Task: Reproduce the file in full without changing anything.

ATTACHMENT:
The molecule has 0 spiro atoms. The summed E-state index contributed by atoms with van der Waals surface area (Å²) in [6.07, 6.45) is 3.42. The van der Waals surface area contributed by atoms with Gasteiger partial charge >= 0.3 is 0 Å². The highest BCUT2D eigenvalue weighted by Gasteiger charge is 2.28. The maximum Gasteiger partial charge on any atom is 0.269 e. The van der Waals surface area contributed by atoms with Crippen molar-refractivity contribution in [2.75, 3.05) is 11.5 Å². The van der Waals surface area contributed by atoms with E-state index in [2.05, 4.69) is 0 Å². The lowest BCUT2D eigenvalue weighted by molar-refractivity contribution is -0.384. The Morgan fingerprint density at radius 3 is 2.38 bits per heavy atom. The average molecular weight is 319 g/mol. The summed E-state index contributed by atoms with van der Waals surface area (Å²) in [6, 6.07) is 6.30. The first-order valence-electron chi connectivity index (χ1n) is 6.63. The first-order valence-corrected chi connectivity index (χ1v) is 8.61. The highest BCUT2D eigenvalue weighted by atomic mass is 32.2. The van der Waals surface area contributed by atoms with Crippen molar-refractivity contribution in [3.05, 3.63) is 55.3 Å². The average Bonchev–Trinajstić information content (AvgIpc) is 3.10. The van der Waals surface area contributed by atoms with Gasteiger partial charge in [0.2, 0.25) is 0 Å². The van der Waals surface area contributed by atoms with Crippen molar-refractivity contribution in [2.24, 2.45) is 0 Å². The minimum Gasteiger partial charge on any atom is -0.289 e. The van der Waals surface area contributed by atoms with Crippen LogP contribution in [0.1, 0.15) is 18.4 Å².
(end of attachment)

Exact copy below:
The molecule has 0 spiro atoms. The summed E-state index contributed by atoms with van der Waals surface area (Å²) in [6.07, 6.45) is 3.42. The van der Waals surface area contributed by atoms with Gasteiger partial charge >= 0.3 is 0 Å². The highest BCUT2D eigenvalue weighted by Gasteiger charge is 2.28. The maximum Gasteiger partial charge on any atom is 0.269 e. The van der Waals surface area contributed by atoms with Crippen molar-refractivity contribution in [2.75, 3.05) is 11.5 Å². The van der Waals surface area contributed by atoms with E-state index in [2.05, 4.69) is 0 Å². The lowest BCUT2D eigenvalue weighted by molar-refractivity contribution is -0.384. The Morgan fingerprint density at radius 3 is 2.38 bits per heavy atom. The average molecular weight is 319 g/mol. The summed E-state index contributed by atoms with van der Waals surface area (Å²) in [6, 6.07) is 6.30. The first-order valence-electron chi connectivity index (χ1n) is 6.63. The first-order valence-corrected chi connectivity index (χ1v) is 8.61. The highest BCUT2D eigenvalue weighted by atomic mass is 32.2. The van der Waals surface area contributed by atoms with Crippen molar-refractivity contribution in [3.05, 3.63) is 55.3 Å². The average Bonchev–Trinajstić information content (AvgIpc) is 3.10. The van der Waals surface area contributed by atoms with Gasteiger partial charge in [0.2, 0.25) is 0 Å². The van der Waals surface area contributed by atoms with Crippen molar-refractivity contribution in [2.24, 2.45) is 0 Å². The minimum Gasteiger partial charge on any atom is -0.289 e. The van der Waals surface area contributed by atoms with Crippen LogP contribution in [0.1, 0.15) is 18.4 Å².